LEARN HOW TO COOK

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Saturday, January 10, 2009

Rotisserie


Rotisserie is a style of roasting where meat is skewered on a spit - a long solid rod used to hold food while it is being cooked over a fire in a fireplace or over a campfire, or roasted in an oven. This method is generally used for cooking large joints of meat or entire animals, such as pigs, turkeys, goats or historically, entire cattle. The rotation cooks the meat evenly in its own juices and allows easy access for continuous basting if desired.

In medieval and early modern kitchens, the spit was the preferred way of cooking meat in a large household. A servant, preferably a boy, sat near the spit turning the metal rod slowly and cooking the food; he was known as the "spit boy" or "spit jack". More mechanical means were later invented, first moved by dog-powered treadmill, and then by steam power and mechanical clockwork mechanisms. Spits are now usually driven by electric motors.

Rotisserie can also refer to a mechanical device used for rotisserie cooking, or to a restaurant specializing in spit-roasted meat and chicken. The word comes from French where it first appeared in Paris shops around 1450. Additionally, in restaurants a rotisseur is the chef responsible for all spit-roasted, oven roasted, grilled and in some cases fried foods.[1]

Horizontal rotisserie

This style of rotisserie mounts the spit horizontally. They are often used to cook whole chickens or roasts of various meats including beef and pork. The design may include a single spit mounted over an open broiler or grill, a single spit mounted within an otherwise-conventional oven, or many spits mounted within a large industrial oven. The latter are commonly used to mass produced roasted meats for sale to consumers.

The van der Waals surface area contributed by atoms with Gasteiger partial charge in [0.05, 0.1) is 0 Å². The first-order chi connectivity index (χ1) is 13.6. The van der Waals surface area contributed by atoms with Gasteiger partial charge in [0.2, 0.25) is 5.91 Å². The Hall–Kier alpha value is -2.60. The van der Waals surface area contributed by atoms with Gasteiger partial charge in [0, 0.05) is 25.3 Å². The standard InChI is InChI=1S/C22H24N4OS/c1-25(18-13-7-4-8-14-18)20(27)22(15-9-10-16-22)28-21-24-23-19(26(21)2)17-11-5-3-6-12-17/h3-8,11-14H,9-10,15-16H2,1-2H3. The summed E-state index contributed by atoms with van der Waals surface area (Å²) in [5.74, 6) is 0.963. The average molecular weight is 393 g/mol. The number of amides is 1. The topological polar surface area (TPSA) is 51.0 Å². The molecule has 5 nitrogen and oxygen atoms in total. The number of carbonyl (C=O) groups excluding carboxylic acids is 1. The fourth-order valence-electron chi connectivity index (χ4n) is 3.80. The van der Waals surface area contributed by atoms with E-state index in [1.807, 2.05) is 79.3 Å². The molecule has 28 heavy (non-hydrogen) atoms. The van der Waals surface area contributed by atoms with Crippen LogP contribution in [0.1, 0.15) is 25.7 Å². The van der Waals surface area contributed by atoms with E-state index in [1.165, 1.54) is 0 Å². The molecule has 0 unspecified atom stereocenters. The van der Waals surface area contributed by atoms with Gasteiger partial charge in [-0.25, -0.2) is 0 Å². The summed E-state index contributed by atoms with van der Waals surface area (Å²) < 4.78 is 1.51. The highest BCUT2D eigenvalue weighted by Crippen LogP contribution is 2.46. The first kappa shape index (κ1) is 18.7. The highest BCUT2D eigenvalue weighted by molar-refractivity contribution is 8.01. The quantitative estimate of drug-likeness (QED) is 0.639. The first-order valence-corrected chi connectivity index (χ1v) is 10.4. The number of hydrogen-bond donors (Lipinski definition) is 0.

Chicken cooking on a horizontal rotisserie

In this style of rotisserie, balance is important. If the object to be cooked is far out of balance, it will impose a heavy load on the drive mechanism or cause the mechanism to fail to turn. Loose chicken legs or wings can also cause the mechanism to jam. For these two reasons, some skewering skill is required.
Spitted fowl are rotated by a handcrank and basted with a long-handled spoon in this illustration from the Romance of Alexander, Bruges, 1338-44 (Bodleian Library)

High-end consumer ovens commonly come with a rotisserie (or allow the installation of a rotisserie as an option). In these cases, the motor drive mechanism is usually concealed within the oven. The rotisserie is used by removing the normal cooking racks; a special carrier may be needed to provide one or both bearing points for the spit.

howether in the commercial supermarkets, or even hypermarkets, to mass produce cooked chickens they use the vertical rotiserie using the metal bars to hold the chicken in place through the weakest part of the breast (also which hardly effects the meat itself from the impaling but still holds the chicken firmly in place) and the densest part of the chicken located just below the drumstick of the chicken

Vertical rotisserie

The other common style of rotisserie is the vertical rotisserie; here, the heat is applied directly from the side (as shown in the picture) or, less-commonly, convected up from below. In this style of rotisserie, balance of the load is less important than with a horizontal rotisserie.

Some dishes that are commonly cooked on a vertical rotisserie include:

* Döner kebab from Turkey
* Gyros, from Greece
* Shawarma, from the Middle East and the Arab World
* Taco al pastor, from Mexico